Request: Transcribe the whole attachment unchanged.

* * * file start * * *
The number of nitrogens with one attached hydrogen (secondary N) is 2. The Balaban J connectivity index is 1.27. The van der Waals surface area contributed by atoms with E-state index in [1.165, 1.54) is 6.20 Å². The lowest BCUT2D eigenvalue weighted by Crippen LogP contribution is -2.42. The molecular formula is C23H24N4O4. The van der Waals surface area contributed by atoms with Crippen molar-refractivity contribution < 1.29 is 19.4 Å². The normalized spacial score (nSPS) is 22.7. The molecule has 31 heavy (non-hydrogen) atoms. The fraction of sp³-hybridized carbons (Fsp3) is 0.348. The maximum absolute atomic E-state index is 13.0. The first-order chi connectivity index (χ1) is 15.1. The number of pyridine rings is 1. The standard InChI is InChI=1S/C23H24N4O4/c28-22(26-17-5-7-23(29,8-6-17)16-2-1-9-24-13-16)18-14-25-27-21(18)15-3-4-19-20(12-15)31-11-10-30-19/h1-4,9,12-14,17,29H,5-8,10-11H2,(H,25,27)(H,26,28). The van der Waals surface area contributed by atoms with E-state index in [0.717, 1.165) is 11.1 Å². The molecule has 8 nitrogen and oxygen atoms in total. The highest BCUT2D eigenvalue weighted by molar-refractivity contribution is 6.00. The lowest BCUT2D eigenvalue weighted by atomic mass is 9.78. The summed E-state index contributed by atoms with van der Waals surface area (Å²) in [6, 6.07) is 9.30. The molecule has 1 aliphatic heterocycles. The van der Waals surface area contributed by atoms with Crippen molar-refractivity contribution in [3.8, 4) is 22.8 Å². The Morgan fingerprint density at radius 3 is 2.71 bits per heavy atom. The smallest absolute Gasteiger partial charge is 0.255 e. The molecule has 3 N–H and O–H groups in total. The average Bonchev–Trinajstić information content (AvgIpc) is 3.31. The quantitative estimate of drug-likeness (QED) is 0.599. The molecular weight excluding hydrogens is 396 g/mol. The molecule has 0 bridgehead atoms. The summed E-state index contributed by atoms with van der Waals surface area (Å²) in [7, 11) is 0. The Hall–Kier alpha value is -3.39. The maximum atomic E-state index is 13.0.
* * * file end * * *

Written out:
The number of nitrogens with one attached hydrogen (secondary N) is 2. The Balaban J connectivity index is 1.27. The van der Waals surface area contributed by atoms with E-state index in [1.165, 1.54) is 6.20 Å². The lowest BCUT2D eigenvalue weighted by Crippen LogP contribution is -2.42. The molecular formula is C23H24N4O4. The van der Waals surface area contributed by atoms with Crippen molar-refractivity contribution < 1.29 is 19.4 Å². The normalized spacial score (nSPS) is 22.7. The molecule has 31 heavy (non-hydrogen) atoms. The fraction of sp³-hybridized carbons (Fsp3) is 0.348. The maximum absolute atomic E-state index is 13.0. The first-order chi connectivity index (χ1) is 15.1. The number of pyridine rings is 1. The standard InChI is InChI=1S/C23H24N4O4/c28-22(26-17-5-7-23(29,8-6-17)16-2-1-9-24-13-16)18-14-25-27-21(18)15-3-4-19-20(12-15)31-11-10-30-19/h1-4,9,12-14,17,29H,5-8,10-11H2,(H,25,27)(H,26,28). The van der Waals surface area contributed by atoms with E-state index in [0.717, 1.165) is 11.1 Å². The molecule has 8 nitrogen and oxygen atoms in total. The highest BCUT2D eigenvalue weighted by molar-refractivity contribution is 6.00. The lowest BCUT2D eigenvalue weighted by atomic mass is 9.78. The summed E-state index contributed by atoms with van der Waals surface area (Å²) in [6, 6.07) is 9.30. The molecule has 1 aliphatic heterocycles. The van der Waals surface area contributed by atoms with Crippen molar-refractivity contribution in [3.8, 4) is 22.8 Å². The Morgan fingerprint density at radius 3 is 2.71 bits per heavy atom. The smallest absolute Gasteiger partial charge is 0.255 e. The molecule has 3 N–H and O–H groups in total. The average Bonchev–Trinajstić information content (AvgIpc) is 3.31. The quantitative estimate of drug-likeness (QED) is 0.599. The molecular weight excluding hydrogens is 396 g/mol. The molecule has 0 bridgehead atoms. The summed E-state index contributed by atoms with van der Waals surface area (Å²) in [7, 11) is 0. The Hall–Kier alpha value is -3.39. The maximum atomic E-state index is 13.0.